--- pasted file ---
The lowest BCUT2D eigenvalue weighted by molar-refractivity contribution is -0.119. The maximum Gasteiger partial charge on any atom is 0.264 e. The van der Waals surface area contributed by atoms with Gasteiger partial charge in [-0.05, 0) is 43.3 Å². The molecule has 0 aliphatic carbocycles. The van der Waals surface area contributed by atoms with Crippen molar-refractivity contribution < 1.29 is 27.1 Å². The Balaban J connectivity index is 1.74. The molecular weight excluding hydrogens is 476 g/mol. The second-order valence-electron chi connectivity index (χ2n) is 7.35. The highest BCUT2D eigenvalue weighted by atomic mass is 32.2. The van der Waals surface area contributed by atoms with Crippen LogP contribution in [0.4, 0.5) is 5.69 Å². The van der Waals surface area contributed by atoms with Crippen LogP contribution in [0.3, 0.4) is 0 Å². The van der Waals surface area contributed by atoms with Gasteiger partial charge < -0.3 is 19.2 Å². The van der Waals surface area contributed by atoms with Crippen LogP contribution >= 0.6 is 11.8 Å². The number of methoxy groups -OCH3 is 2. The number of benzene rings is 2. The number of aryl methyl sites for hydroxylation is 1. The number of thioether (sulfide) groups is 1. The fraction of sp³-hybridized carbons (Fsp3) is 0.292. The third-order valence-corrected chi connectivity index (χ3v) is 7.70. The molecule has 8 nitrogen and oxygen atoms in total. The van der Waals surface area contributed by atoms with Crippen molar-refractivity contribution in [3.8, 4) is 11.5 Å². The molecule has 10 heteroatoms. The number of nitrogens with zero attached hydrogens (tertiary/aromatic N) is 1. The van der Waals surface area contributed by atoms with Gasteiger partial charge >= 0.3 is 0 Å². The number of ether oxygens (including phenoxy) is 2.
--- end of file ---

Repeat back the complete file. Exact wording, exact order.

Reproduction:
The lowest BCUT2D eigenvalue weighted by molar-refractivity contribution is -0.119. The maximum Gasteiger partial charge on any atom is 0.264 e. The van der Waals surface area contributed by atoms with Gasteiger partial charge in [-0.05, 0) is 43.3 Å². The molecule has 0 aliphatic carbocycles. The van der Waals surface area contributed by atoms with Crippen molar-refractivity contribution < 1.29 is 27.1 Å². The Balaban J connectivity index is 1.74. The molecular weight excluding hydrogens is 476 g/mol. The second-order valence-electron chi connectivity index (χ2n) is 7.35. The highest BCUT2D eigenvalue weighted by atomic mass is 32.2. The van der Waals surface area contributed by atoms with Crippen LogP contribution in [0.4, 0.5) is 5.69 Å². The van der Waals surface area contributed by atoms with Crippen LogP contribution in [0.3, 0.4) is 0 Å². The van der Waals surface area contributed by atoms with Gasteiger partial charge < -0.3 is 19.2 Å². The van der Waals surface area contributed by atoms with Crippen LogP contribution >= 0.6 is 11.8 Å². The number of methoxy groups -OCH3 is 2. The number of benzene rings is 2. The number of aryl methyl sites for hydroxylation is 1. The number of thioether (sulfide) groups is 1. The fraction of sp³-hybridized carbons (Fsp3) is 0.292. The third-order valence-corrected chi connectivity index (χ3v) is 7.70. The molecule has 8 nitrogen and oxygen atoms in total. The van der Waals surface area contributed by atoms with Crippen molar-refractivity contribution in [3.8, 4) is 11.5 Å². The molecule has 10 heteroatoms. The number of nitrogens with zero attached hydrogens (tertiary/aromatic N) is 1. The van der Waals surface area contributed by atoms with Gasteiger partial charge >= 0.3 is 0 Å². The number of ether oxygens (including phenoxy) is 2.